KOREA: The Russians Came

For the first time in months, coal smoke drifted lazily over Seoul; the Russians had come at last to Korea's fuelless capital.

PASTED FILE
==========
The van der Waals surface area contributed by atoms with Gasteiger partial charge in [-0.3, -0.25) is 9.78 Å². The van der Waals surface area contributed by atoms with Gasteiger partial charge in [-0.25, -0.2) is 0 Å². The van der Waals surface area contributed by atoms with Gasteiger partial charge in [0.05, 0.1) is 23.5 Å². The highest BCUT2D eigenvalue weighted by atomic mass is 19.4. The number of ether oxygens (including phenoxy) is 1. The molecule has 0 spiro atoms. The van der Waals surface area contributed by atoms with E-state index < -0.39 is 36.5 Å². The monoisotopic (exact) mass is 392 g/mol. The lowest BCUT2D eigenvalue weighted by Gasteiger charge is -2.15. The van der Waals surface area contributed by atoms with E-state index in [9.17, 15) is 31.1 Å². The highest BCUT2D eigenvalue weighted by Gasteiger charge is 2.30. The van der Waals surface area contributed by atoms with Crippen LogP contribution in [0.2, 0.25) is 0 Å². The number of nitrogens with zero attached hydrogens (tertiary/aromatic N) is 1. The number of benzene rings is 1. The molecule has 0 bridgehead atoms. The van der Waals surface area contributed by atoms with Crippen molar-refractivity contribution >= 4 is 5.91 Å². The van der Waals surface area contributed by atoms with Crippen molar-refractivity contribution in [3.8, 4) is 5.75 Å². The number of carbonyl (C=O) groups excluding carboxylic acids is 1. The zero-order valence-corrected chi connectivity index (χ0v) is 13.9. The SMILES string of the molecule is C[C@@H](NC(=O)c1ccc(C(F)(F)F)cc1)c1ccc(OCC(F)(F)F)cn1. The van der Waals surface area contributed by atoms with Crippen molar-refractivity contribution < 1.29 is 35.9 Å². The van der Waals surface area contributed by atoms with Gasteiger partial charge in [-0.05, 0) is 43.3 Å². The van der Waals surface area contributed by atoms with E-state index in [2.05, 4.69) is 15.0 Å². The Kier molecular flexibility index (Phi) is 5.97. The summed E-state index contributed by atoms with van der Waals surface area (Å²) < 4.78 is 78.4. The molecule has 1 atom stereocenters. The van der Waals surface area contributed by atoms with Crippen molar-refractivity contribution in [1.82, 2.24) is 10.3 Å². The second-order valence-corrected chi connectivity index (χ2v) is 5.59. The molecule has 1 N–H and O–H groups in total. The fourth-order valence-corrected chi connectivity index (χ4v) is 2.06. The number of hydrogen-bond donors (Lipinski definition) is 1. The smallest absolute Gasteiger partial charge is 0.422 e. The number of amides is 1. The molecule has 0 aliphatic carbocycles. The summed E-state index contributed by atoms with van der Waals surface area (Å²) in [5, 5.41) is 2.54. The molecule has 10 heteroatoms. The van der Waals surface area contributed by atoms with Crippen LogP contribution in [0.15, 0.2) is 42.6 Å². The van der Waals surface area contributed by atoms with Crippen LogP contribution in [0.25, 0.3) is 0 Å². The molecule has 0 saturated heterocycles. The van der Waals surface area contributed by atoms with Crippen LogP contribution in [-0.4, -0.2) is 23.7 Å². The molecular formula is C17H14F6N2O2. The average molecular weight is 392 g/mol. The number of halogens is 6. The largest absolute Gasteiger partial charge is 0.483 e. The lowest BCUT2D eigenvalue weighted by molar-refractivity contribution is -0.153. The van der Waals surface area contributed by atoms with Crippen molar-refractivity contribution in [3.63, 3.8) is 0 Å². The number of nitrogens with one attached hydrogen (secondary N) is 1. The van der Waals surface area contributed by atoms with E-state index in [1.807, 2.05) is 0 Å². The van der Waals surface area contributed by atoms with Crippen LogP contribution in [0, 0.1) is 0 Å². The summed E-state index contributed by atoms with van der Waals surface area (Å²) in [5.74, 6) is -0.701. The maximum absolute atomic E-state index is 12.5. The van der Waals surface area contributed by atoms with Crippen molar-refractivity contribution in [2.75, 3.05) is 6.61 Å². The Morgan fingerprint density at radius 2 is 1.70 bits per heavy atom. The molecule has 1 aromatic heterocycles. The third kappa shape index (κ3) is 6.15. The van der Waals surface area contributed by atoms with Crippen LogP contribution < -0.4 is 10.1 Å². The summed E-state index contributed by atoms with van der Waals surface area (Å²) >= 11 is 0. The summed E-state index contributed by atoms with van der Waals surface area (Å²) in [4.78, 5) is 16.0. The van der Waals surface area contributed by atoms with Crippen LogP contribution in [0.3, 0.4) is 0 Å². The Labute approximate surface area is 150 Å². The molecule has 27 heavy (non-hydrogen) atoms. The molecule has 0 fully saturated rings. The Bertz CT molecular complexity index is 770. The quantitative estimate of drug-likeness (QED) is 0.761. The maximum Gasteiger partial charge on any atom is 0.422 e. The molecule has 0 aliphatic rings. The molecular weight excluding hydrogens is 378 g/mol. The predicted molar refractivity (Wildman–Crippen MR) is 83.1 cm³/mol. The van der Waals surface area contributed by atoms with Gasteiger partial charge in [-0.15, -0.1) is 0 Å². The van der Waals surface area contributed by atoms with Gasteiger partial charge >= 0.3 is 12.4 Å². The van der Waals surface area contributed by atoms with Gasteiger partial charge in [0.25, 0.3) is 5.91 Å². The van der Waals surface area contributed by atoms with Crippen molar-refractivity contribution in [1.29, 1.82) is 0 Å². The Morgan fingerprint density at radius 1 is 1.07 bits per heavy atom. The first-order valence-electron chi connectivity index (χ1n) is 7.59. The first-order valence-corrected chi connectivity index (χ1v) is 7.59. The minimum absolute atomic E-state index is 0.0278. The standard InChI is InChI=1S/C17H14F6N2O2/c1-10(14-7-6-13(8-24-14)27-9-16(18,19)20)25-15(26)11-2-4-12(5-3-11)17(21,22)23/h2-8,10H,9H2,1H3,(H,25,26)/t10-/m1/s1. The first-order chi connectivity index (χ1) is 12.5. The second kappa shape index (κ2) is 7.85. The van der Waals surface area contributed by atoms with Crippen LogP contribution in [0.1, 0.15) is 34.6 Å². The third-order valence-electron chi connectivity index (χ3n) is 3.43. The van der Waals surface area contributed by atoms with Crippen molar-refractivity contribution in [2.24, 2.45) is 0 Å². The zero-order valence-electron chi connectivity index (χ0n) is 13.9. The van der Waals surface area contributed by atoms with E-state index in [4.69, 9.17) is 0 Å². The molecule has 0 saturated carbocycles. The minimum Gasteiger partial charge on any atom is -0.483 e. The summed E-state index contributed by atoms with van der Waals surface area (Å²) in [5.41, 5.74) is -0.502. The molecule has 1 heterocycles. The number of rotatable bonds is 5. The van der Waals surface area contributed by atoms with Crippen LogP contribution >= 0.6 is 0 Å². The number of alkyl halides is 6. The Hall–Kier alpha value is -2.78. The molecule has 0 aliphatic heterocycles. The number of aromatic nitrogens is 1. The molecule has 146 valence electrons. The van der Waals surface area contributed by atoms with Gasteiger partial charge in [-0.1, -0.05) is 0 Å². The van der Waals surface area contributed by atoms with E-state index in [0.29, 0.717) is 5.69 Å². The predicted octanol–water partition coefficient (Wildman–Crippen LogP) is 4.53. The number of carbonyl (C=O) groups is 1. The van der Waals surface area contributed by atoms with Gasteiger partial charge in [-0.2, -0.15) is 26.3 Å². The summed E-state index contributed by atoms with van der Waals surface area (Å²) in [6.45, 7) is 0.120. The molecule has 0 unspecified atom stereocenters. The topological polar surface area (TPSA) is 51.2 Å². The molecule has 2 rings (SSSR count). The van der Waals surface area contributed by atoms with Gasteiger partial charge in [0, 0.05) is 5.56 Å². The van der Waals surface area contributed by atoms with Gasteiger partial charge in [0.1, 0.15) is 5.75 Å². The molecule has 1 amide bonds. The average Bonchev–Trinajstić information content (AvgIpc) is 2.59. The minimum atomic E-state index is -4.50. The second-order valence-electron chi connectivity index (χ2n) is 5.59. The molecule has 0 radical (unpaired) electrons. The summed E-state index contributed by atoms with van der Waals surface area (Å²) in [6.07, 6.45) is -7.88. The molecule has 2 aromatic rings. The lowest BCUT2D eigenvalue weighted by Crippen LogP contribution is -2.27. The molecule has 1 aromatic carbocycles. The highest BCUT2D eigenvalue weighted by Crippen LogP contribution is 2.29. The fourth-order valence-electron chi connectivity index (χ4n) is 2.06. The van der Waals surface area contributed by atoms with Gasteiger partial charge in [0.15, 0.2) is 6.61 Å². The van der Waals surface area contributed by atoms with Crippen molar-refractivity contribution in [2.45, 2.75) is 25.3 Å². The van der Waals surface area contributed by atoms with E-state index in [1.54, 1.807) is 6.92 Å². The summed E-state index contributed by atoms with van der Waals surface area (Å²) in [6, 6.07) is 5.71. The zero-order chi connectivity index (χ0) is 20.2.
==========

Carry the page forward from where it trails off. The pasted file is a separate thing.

The 60-odd members of the delegation steamed in, in their own special train, to negotiate a coordinated administration of northern and southern Korea, as directed by the Big Three Foreign Ministers' Moscow Conference. The U.S. commander in Korea, grim-jawed Lieut. General John R. Hodge, was doubtless impressed by the Russians' three sleeping cars, five flatcars to carry their Lend-Lease limousines, a radio communications car. He was certainly impressed by the three cars of coal—the first, except for three...

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